Where Not To Die

couldn’t not steal that title from Forbes


The above states (and the District of Columbia) are the remaining states that still impose their own estate tax.  Eight states (shaded in orange) impose an inheritance tax, meaning the tax rate (in black) depends on who gets the money. New Jersey and Maryland impose both types of tax.

Both David and Greg picked up on this last week and I thought it sufficiently important to post due to some of my recent experiences/conversations with clients.

Ohio’s estate tax is (roughly) 7% on every dollar above (roughly) $338,000 <– this credit is indexed for inflation per statue so its constantly changing.  It doesn’t matter if the property of the decedent was probate or non-probate either – the tax still applies.  If the decedent owned the property immediately before the time of their death, the tax applies.  I say “immediately before” because those assets that pass by beneficiary designation or by payable on death (“POD”) / transfer on death (“TOD”) designation are deemed to not have been owned by the decedent at the moment of their death…  Its this legal fiction that is applied to effectuate the transfer of the property, but don’t think that prevents the man from taking his share.  I point this out because to confuse the the probate/non-probate disctiction vs what is taxable, can lead to some big problems.  Big problems that are easily avoided if you just seek the right counsel.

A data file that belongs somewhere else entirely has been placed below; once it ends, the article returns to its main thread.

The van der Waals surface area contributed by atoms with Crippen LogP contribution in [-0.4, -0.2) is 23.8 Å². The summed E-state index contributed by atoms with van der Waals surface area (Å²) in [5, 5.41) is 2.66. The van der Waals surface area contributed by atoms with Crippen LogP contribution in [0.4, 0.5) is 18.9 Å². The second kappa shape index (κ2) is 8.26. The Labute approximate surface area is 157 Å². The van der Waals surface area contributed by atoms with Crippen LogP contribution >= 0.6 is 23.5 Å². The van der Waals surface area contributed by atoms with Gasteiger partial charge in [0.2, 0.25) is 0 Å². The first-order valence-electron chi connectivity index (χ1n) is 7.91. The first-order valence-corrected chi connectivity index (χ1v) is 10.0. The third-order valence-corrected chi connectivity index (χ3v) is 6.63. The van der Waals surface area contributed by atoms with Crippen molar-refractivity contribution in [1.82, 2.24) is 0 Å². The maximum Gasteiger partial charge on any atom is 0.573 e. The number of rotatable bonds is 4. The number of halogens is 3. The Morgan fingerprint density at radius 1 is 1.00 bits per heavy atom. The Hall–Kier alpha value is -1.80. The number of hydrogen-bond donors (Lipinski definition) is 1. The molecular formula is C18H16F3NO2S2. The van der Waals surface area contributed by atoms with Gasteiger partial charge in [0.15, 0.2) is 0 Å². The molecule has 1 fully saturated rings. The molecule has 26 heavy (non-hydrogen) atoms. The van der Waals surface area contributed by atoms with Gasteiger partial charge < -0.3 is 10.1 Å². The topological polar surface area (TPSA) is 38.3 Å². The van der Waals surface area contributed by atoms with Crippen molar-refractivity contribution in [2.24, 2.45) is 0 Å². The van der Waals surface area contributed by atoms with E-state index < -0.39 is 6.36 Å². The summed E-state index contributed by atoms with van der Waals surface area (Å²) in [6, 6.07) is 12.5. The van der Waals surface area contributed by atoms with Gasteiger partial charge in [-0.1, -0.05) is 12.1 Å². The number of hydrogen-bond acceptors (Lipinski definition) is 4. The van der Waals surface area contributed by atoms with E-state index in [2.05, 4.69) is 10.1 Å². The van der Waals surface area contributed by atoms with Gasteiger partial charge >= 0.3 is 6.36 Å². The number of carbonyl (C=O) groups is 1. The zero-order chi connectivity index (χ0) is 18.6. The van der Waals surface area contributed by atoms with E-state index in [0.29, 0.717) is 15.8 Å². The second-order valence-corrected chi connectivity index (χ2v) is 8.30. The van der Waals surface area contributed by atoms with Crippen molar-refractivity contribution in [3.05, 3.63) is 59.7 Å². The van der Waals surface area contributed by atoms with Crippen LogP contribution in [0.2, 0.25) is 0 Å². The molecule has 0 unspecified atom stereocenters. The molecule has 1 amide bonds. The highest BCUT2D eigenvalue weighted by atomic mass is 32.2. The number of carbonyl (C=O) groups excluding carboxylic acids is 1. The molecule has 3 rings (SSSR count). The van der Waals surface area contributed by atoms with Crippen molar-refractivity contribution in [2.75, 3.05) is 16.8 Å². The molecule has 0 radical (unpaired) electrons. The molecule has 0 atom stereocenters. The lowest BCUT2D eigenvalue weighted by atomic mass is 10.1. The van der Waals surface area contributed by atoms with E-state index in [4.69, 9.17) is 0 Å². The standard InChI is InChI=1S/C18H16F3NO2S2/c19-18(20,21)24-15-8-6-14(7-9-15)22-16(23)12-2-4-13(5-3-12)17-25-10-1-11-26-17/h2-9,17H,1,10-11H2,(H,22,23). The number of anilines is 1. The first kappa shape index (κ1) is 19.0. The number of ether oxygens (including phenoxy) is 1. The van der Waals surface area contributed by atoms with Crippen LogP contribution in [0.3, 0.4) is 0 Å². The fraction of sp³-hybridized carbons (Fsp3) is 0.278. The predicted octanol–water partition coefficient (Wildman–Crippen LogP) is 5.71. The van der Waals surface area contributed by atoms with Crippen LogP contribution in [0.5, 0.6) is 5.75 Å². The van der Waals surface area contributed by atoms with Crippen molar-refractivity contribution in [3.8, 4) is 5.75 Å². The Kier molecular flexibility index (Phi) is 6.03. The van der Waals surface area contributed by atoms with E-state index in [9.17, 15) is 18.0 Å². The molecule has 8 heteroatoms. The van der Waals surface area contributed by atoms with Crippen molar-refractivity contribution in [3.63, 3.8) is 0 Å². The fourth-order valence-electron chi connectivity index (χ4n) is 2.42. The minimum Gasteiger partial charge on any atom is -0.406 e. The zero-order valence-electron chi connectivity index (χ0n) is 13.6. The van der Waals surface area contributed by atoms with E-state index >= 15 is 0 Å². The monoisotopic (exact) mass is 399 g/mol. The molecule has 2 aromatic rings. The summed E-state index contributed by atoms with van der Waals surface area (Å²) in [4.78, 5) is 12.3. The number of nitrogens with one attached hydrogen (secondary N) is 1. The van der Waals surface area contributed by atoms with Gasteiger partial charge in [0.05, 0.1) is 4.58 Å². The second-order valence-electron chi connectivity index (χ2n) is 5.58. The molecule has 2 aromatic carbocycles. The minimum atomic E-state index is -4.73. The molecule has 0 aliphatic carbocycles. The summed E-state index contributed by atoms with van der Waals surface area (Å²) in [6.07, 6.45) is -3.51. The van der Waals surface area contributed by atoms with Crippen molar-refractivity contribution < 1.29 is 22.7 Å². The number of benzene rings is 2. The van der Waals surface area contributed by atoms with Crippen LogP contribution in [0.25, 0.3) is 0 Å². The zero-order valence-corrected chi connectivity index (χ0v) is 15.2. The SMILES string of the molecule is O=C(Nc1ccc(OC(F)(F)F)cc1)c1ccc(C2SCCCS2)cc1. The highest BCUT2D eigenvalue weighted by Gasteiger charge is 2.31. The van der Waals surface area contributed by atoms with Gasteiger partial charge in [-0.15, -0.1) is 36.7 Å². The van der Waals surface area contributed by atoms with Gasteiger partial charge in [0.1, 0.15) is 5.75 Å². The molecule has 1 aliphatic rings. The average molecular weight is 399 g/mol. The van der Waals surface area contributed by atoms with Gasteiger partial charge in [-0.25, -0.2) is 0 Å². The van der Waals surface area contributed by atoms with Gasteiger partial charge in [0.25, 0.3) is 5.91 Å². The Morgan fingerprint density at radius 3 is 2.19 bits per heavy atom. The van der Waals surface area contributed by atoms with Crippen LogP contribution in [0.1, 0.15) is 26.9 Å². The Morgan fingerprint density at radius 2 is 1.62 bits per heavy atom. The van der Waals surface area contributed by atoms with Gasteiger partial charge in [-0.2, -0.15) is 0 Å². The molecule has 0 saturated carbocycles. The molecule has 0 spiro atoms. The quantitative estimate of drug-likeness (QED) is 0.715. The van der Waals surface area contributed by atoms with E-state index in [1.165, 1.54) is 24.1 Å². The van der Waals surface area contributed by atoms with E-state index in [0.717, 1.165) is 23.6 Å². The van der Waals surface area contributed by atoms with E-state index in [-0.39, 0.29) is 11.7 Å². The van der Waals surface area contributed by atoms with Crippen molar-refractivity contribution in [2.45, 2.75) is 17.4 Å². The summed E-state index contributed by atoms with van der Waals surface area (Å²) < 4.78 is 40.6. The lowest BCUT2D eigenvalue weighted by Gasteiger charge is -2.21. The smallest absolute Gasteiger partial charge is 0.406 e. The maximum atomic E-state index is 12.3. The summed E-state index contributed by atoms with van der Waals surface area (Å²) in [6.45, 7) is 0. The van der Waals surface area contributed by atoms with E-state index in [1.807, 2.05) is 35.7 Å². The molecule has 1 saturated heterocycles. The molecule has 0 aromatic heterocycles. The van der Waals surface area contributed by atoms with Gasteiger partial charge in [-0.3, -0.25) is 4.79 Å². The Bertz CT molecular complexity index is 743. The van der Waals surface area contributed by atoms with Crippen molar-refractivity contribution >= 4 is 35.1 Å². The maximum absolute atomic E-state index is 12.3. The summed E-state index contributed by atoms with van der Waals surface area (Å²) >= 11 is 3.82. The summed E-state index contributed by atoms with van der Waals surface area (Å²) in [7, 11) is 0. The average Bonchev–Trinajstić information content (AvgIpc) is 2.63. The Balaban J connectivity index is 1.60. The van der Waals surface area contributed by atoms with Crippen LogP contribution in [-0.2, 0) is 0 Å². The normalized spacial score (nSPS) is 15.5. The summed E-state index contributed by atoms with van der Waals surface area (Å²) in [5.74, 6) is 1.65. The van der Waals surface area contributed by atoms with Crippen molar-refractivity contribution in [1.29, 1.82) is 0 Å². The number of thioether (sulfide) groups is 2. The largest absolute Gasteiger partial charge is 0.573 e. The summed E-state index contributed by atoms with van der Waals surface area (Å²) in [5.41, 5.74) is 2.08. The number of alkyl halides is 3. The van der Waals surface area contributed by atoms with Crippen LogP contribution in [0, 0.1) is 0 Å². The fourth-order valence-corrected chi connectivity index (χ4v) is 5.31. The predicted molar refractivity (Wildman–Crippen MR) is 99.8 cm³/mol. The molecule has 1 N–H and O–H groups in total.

If you’re looking at doing some planning, or feel that planning is perhaps and imminent need of yours (or someone in your family), please don’t wait, call someone who knows what they’re talking about…  Maybe its not me, that’s fine, just call someone.  You cannot do this stuff on your own.  You need help; and some of us do this for a living.

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